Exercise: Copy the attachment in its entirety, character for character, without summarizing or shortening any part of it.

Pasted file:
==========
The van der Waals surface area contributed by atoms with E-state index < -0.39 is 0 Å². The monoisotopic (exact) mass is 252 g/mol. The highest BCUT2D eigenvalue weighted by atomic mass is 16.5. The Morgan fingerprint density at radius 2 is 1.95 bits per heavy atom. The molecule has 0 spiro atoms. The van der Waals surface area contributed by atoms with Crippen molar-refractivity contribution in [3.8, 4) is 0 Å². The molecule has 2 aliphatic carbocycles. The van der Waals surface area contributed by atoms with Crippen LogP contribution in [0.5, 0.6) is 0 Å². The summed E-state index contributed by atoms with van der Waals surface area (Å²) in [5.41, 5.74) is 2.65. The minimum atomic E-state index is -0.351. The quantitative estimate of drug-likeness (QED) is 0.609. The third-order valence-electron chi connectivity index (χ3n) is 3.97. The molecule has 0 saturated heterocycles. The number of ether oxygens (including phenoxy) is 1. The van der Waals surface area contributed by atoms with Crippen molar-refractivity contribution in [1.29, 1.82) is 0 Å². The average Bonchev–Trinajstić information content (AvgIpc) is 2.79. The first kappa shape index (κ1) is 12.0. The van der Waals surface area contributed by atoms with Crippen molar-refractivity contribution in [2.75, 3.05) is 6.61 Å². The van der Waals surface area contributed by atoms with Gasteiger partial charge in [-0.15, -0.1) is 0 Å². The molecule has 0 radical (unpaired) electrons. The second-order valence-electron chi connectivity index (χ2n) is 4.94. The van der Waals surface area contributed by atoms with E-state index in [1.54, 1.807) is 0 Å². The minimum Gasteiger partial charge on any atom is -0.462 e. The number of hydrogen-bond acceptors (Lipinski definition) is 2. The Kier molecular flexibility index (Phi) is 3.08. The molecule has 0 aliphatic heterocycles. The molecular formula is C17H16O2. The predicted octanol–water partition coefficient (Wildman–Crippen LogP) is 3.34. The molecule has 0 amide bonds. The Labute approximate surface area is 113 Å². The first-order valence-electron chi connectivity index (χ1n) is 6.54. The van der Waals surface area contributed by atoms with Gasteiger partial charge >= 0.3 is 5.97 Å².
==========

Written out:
The van der Waals surface area contributed by atoms with E-state index < -0.39 is 0 Å². The monoisotopic (exact) mass is 252 g/mol. The highest BCUT2D eigenvalue weighted by atomic mass is 16.5. The Morgan fingerprint density at radius 2 is 1.95 bits per heavy atom. The molecule has 0 spiro atoms. The van der Waals surface area contributed by atoms with Crippen molar-refractivity contribution in [3.8, 4) is 0 Å². The molecule has 2 aliphatic carbocycles. The van der Waals surface area contributed by atoms with Crippen LogP contribution in [0.5, 0.6) is 0 Å². The summed E-state index contributed by atoms with van der Waals surface area (Å²) in [5.41, 5.74) is 2.65. The minimum atomic E-state index is -0.351. The quantitative estimate of drug-likeness (QED) is 0.609. The third-order valence-electron chi connectivity index (χ3n) is 3.97. The molecule has 0 saturated heterocycles. The number of ether oxygens (including phenoxy) is 1. The van der Waals surface area contributed by atoms with Crippen molar-refractivity contribution in [1.29, 1.82) is 0 Å². The average Bonchev–Trinajstić information content (AvgIpc) is 2.79. The first kappa shape index (κ1) is 12.0. The van der Waals surface area contributed by atoms with Crippen molar-refractivity contribution in [2.75, 3.05) is 6.61 Å². The van der Waals surface area contributed by atoms with Gasteiger partial charge in [-0.15, -0.1) is 0 Å². The molecule has 0 radical (unpaired) electrons. The second-order valence-electron chi connectivity index (χ2n) is 4.94. The van der Waals surface area contributed by atoms with E-state index in [1.54, 1.807) is 0 Å². The minimum Gasteiger partial charge on any atom is -0.462 e. The number of hydrogen-bond acceptors (Lipinski definition) is 2. The Kier molecular flexibility index (Phi) is 3.08. The molecule has 0 aliphatic heterocycles. The molecular formula is C17H16O2. The predicted octanol–water partition coefficient (Wildman–Crippen LogP) is 3.34. The molecule has 0 amide bonds. The Labute approximate surface area is 113 Å². The first-order valence-electron chi connectivity index (χ1n) is 6.54. The van der Waals surface area contributed by atoms with Gasteiger partial charge >= 0.3 is 5.97 Å².